CME Xkey Air Bluetooth Keyboard Controllers
By Anderton |
CME Xkey Air Bluetooth Keyboard Controllers
Now MIDI data can float through the air from your keyboard
by Craig Anderton
This isn’t my first dance with Xkey keyboards; I’ve been using the standard 37-note model in my studio, and the 25-key version for travel when I have enough space to bring something bigger than a Korg nanocontrol 2. Of course, I have “real” keyboards but I often need to test out presets that I’m developing, and having the 37-key model set up in front of my QWERTY keyboard makes for a much more efficient preset creation process. On the road, the 25-key version gives the velocity and aftertouch response I want, is light, and can survive portability (I'm sure the brushed aluminum foundation helps with that).
They’re both USB devices, but recently I visited a friend who got tired of cables, and converted as much as he could to wi-fi and Bluetooth. I could definitely see the merits of his approach, and was considering adding one of the Zivix PUC Wi-Fi or Bluetooth adapters ($79 and $99 respectively) so I could convert the Xkey into wireless operation. However then the Xkey Air Bluetooth keyboards (25 or 37 key versions for $199 and $299 respectively) appeared, and seemed like the right solution at the right time. Also note they can still work as wired USB devices.
The 25-key Xkey Air - note the Bluetooth sticker on the C key
A Better Bluetooth. Bluetooth Low Energy (BLE, which is also what the PUC+ uses) is faster and more efficient than standard Bluetooth. However, it is available only on the most modern hardware; fortunately for everything else—whether Windows, Mac, iOS, Android, or Linux—CME recommends the WIDI BUD dongle, a small, low-latency, BLE-to-USB MIDI Bridge. I tested Xkey Air with several devices (Mac, iOS, and Windows) and all of them needed the WIDI BUD. Cost is around $49, so you may need to factor that into the sticker price (and don't lose it - it really is tiny).
Just Like the Xkey, But… There are no significant differences to the Air versions’ outward appearance or capabilities, and the feel of the low-travel keyboard is the same. For details on the original, see my review of the CME Xkey 25 vs. the Korg Nanocontrol 2 on Harmony Central. However, dig deeper and you’ll see the on-off switch for Bluetooth, some LEDs to indicate status, and note there’s an internal battery that gets recharged via USB—but as far as I can tell, there’s no way to replace it. I always consider this a negative because at some point, the battery will lose its ability to hold a charge. Fortunately you can always use the keyboard via USB.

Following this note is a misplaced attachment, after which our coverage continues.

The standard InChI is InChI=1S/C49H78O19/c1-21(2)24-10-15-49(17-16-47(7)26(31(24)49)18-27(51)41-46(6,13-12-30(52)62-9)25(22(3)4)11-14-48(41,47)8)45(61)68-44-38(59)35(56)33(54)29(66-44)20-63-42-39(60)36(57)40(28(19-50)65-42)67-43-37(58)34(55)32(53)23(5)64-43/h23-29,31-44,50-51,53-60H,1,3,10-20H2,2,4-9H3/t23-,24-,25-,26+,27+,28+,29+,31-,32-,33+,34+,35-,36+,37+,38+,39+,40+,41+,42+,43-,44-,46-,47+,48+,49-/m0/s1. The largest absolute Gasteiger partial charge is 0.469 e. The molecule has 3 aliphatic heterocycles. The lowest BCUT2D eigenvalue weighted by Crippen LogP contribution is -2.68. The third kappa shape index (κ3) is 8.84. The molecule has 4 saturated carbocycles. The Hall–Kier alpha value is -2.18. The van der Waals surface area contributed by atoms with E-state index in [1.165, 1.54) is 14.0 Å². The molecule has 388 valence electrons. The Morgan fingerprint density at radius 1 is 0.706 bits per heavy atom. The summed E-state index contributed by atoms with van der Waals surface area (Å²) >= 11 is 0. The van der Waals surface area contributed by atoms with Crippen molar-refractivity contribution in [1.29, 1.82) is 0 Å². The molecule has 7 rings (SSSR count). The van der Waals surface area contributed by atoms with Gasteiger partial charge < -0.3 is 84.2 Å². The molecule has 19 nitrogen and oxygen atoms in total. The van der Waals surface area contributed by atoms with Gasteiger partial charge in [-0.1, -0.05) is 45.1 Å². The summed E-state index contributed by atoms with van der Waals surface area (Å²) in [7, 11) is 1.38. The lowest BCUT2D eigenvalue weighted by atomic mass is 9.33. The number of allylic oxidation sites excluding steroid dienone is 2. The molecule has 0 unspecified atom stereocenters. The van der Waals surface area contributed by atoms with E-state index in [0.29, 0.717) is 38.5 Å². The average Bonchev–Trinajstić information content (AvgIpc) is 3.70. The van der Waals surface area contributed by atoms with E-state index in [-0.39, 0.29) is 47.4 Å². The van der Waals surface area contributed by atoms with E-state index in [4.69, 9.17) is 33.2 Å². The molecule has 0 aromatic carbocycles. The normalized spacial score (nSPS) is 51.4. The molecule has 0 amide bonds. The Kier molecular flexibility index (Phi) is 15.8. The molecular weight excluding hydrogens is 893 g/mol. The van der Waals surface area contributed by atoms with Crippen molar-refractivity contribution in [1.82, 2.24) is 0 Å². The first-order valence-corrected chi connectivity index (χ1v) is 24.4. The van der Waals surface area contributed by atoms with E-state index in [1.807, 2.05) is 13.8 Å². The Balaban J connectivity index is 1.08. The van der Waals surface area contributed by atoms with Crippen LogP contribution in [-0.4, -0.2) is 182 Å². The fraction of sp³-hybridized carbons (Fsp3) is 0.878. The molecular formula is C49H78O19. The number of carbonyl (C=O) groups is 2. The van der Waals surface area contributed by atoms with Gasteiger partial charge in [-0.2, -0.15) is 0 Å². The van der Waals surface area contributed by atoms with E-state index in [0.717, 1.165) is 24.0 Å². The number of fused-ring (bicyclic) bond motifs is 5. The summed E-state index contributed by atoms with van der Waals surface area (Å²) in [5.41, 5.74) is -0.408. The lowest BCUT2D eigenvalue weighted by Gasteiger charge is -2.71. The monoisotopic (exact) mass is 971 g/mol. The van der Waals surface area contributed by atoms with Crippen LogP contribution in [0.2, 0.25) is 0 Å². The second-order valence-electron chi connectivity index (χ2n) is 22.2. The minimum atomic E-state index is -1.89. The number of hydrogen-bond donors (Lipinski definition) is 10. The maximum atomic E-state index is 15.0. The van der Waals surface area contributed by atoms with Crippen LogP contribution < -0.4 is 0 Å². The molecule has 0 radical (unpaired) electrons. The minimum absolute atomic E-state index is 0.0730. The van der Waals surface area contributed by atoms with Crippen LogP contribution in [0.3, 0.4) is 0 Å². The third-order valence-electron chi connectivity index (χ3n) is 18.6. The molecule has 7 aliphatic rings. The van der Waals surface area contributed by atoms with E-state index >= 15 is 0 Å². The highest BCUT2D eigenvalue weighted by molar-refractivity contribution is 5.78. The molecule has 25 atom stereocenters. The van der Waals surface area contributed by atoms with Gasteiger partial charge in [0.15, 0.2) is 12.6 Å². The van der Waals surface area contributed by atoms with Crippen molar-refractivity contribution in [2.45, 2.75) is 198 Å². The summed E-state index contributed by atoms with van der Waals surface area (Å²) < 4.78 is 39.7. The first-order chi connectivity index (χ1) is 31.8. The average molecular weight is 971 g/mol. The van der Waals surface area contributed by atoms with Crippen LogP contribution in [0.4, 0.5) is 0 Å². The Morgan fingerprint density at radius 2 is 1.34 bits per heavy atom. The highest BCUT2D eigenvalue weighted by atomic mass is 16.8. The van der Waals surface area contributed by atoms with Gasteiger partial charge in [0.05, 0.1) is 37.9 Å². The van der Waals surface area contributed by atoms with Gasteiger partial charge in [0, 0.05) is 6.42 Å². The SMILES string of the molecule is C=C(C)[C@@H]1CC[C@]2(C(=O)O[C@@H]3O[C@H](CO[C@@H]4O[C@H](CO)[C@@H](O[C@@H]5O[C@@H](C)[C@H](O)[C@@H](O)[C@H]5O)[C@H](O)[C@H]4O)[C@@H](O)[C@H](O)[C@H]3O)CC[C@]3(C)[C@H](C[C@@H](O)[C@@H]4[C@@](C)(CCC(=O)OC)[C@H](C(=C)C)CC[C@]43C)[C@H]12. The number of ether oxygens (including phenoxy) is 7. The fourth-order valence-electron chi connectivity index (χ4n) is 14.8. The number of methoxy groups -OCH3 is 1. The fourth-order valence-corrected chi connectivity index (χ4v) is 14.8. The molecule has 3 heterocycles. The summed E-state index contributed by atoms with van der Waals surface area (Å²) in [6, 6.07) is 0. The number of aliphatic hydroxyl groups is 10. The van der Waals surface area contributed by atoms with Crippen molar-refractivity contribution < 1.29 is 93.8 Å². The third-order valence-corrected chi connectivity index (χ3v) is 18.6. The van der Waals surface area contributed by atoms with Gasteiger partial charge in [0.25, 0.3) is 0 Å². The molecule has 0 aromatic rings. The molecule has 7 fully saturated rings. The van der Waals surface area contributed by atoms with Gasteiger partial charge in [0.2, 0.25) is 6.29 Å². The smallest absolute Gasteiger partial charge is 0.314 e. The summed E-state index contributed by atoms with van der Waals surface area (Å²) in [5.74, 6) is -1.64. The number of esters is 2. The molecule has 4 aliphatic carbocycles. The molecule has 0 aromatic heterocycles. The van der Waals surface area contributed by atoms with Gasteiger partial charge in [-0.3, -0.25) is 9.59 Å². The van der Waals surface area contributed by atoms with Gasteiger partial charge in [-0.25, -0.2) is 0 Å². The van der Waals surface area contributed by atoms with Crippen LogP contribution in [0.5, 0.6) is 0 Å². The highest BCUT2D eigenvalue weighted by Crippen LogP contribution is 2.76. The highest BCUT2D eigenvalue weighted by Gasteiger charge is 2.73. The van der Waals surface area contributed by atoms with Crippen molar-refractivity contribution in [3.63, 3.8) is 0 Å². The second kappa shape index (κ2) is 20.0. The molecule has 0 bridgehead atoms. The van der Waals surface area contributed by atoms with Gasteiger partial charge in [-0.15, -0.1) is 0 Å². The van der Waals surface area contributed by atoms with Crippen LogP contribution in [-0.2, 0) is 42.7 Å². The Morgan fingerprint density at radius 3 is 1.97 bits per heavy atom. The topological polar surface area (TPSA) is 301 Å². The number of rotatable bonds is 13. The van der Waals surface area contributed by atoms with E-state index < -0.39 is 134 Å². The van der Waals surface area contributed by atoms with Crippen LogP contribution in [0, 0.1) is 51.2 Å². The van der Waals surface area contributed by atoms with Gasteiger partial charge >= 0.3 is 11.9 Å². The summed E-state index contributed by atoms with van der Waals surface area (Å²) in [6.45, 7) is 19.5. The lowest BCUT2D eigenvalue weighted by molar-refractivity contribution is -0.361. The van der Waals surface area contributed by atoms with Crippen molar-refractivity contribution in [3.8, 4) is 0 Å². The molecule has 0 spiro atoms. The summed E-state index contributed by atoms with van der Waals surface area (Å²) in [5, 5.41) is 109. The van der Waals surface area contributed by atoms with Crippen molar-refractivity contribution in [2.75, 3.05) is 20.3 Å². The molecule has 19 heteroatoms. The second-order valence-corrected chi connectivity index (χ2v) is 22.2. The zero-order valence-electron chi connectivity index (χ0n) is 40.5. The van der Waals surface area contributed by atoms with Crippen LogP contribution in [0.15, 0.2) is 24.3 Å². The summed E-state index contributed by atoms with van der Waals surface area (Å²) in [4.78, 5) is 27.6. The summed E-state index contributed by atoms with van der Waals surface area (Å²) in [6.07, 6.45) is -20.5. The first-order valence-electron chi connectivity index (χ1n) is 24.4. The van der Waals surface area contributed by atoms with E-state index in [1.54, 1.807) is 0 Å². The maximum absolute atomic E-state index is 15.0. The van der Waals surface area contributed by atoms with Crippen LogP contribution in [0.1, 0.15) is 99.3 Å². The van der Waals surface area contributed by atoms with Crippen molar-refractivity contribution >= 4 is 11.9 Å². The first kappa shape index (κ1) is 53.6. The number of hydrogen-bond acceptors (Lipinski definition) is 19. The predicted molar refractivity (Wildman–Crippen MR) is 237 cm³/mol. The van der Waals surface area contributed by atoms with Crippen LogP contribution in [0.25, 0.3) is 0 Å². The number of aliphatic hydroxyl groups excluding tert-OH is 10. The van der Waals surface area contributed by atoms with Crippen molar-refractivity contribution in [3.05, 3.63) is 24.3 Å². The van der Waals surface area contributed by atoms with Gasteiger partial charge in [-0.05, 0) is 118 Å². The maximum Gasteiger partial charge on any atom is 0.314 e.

Also note that there’s no port for the breakout cable included with the standard Xkey 37 that allows for MIDI out, a sustain switch, and pedal. This isn’t surprising, given the emphasis on portability.
Incidentally, all Xkeys ship with a USB cable that terminates in a micro-B USB connector for plugging into the Xkey’s USB port. Although the connector is standard, the size is thin, and most commercial cables won’t fit—don’t lose the one that comes with the Xkey. It’s 41 inches/104 centimeters long, so you may need a USB cable extender for when you’re not going wireless.
The 37-key version. Note the buttons on the left for modulation, transpose, sustain, and bend.
Trial by Installation. The Xkey Air is ready for prime time…but then there’s the rest of the world. I tried pairing with a circa 2013 Windows laptop running Windows 10, and a pre-Lightning iPad running the latest iOS; no luck. So I plugged the WIDI BUD into my laptop, and still couldn’t get any Bluetooth pairing—yet Widibud showed up as a MIDI input in Cakewalk SONAR, and I could play virtual instruments perfectly from the Xkey Air. How could that be?
Apparently as long as WIDI BUD shows up in Windows’ Control Panel > Settings > Connected Devices, you’re good to go and don’t need Bluetooth pairing because (I assume) the Xkey “pairs” itself with WIDI BUD. In the process of figuring this out, I also I went to the Docs & Downloads page under CME’s support, and found an app called Widi Plus that could update the WIDI BUD firmware, so I did. The iPad solution was the same: use WIDI BUD, which required the Camera Kit adapter for my particular iPad.